Tuesday, December 20, 2011

DEADLINE, 11/22/63, and Ciaphas Cain Reviewed at SFFWorld

We’ve got a few new reviews up at SFFWorld, three of which I’ll mention in today’s blog post.

I’ll start with my review…which is the second book in a trilogy that has fast become an addictive read that is ranking among my recent favorites. Deadline, is the second novel in Mira Grant’s Newsflesh trilogy:

It isn’t long before the conspiracy hinted at in the first volume comes to the forefront as a supposedly dead scientist, Kelly Connolly, from the CDC comes a knocking asking for Shaun’s help in unraveling the conspiracy that has killed many of the people Shaun loved and is controlling the world. In a world where the zombies are the result of the Kellis-Amberle virus, itself a combination of two virus cures – essentially a disease – the Centers for Disease Control (CDC) is the most powerful organization in the world. With that in mind, Shaun and his team, including Rebecca “Becks” Atherton, Maggie Garcia, Alaric Kwong, Dave, and Mahir are logically a bit skeptical about Kelly’s claims. She was after all part of the organization, and her death was faked with the help of some of her colleagues.

This is most assuredly not a typical Middle Book and to sum it up, partly because of the superb pace, partly because revealing the deepening plot would cushion the impact of the novel’s power. What I found to be very impressive on Grant’s part was how, despite both novels in the Newsflesh Trilogy utilizing the first person narrative, she was able to really set Shaun’s voice apart from George’s. In that respect, Grant’s ability at giving readers engaging, believable and unique characters is superb.

Stephen King needs no introduction. His most recent stuff has been hit or miss for many, but Mark had a good look at 11/22/63 his latest novel involving time travel and the JFK assassination:

In a slight change to most of his other fiction, this time around, 11.22.63 attempts the difficult task of merging real life events as an important element of King’s fictional world. It involves a topic of global significance but one, like the Vietnam War, that still cuts the American psyche most keenly. The assassination of a President is always shocking, but this one especially so when it happened so clearly in the full glare of the media. It also happened in the President’s own country, not whilst visiting somewhere else, at a time filled with optimism.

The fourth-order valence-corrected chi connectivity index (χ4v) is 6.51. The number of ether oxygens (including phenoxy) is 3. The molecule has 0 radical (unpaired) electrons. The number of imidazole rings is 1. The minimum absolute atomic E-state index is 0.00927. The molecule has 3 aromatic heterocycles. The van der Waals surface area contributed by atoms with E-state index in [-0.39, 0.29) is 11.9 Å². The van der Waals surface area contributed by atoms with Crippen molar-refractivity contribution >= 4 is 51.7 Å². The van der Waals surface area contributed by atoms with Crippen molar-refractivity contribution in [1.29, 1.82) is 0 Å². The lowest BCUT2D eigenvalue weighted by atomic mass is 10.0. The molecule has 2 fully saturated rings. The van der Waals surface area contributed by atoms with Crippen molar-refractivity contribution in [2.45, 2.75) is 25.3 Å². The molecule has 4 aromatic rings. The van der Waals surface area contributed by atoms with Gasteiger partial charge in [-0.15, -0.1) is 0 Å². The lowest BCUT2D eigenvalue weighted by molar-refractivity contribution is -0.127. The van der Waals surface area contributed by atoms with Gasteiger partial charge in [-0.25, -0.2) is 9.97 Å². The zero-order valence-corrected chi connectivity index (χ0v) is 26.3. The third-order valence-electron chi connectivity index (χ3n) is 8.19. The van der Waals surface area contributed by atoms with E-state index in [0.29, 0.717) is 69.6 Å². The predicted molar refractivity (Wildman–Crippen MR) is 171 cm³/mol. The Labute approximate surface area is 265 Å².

The story, in its bare outline, is pretty self-explanatory. Told in the first person, it is the story of Jake Epping is a High School teacher in Lisbon Falls, Maine (where else?), who is asked to meet a friend, the local greasy-spoon owner Al Templeton, who wants a favour. Jake goes to the cafe to find that, overnight, Al has aged. What we find out is that this is an older Al, who tells Jake that he’s just spent years in the past, though only two minutes (‘it’s always two minutes’) have gone now. In his larder Al has a portal that links to Lisbon Falls 1958. Jake now has the chance to go back and change history: to stop President Kennedy being shot in 1963. Jake goes back to small-town America of the 1950’s, first as a trial then for real, revelling in the relative simplicity of life there – the look, the sounds, the peacefulness, the politeness – and falls in love with colleague Sadie Dunhill, whilst all the time preparing to alter history.

Last, but not least, Kathryn (aka Loerwyn) dove into Sandy Mitchell’s first omnibus Ciaphas Cain: Hero of the Imperium, and had some good things to say:

In this collection, Cain meets a variety of the Emperor's enemies – The Tau, the Chaos, the Tyranids, the Orks and the Necrons – but he also becomes involved with the most dreaded and destructive of all things, politics. With support from his malodorous aide Jurgen, the Inquisition, a Lord General of the Imperial Guard as well as the Valhallan 597th to which he attached himself, Ciaphas manages to escape a premature death countless times. Despite his self-depreciative attitude, he proves to be more than capable as a Commissar, inspiring those around him and ensuring victory in the name of the Emperor.

Mitchell is quite clear in his writing style, and it fits the book perfectly. I rarely found myself puzzled over the events or the dialogue. The combat scenes, of which there are many, were largely clear and seemed believable in both their length and their brutality, but the descriptions of the violence never went beyond what was necessary. The same applies to the descriptions of characters, in that we weren't told everything about them, just some basics. This meant confusing the different characters' identities wasn't particularly an issue, especially as the core cast was largely the same through the three novels. I can't say I found it perfect, however. Due to the novels being interconnected yet standalone, there's a lot of repetition of basic facts. We are frequently reminded in each novel that Jurgen has a distinctive smell, for example, sometimes to the point of it being reiterated a number of times per archive.

No comments: